Many 'science kits' and books for younger children include experiments that need alum, but they usually do not include the alum itself. We ordered 100 gr just to find out right away, that all experiments actually start with that quantity, and only one bottle will never be enough.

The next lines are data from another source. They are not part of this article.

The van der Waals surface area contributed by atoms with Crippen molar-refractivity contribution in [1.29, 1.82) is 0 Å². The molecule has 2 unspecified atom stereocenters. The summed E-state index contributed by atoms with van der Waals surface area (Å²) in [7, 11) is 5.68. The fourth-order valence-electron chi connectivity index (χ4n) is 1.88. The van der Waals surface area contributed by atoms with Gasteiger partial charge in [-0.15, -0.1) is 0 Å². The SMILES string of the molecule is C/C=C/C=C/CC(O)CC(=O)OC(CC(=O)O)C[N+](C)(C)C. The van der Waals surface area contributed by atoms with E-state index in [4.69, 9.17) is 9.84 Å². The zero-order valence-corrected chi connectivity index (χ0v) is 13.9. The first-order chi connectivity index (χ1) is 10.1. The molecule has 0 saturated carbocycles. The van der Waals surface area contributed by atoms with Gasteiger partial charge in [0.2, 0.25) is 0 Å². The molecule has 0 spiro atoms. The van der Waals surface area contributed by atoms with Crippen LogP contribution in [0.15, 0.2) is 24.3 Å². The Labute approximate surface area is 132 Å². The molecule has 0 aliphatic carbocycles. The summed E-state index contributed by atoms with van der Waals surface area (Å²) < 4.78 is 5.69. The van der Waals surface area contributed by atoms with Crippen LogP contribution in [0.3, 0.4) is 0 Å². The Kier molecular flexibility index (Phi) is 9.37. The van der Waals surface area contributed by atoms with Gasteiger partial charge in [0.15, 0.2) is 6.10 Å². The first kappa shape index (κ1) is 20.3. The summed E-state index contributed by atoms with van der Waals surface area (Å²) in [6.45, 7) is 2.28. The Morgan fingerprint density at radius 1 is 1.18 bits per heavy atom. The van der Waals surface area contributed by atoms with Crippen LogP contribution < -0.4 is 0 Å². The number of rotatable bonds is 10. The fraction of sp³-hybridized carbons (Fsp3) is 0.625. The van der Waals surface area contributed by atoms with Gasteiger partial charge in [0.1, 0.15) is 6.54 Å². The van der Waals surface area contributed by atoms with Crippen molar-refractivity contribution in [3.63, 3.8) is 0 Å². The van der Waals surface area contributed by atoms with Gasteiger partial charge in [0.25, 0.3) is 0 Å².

I teach a 4th grade science co-op each year and growing crystals is one of the students' favorite labs. Alum is the best for fast growing crystals. Salt will work, but the crystals grow more slowly and the saturation point is more tricky. (Don't bother with sugar unless you want to grow alot of mold.) This bottle gives me enough for 8-10 students to grow crystals in a jar hanging from a string. The crystals usually grow within a week and the students are really excited. Home Science Tools' Alum is consistant and has worked well each time. I can't always find Alum in grocery stores so I depend on getting what I need from Home Science Tools.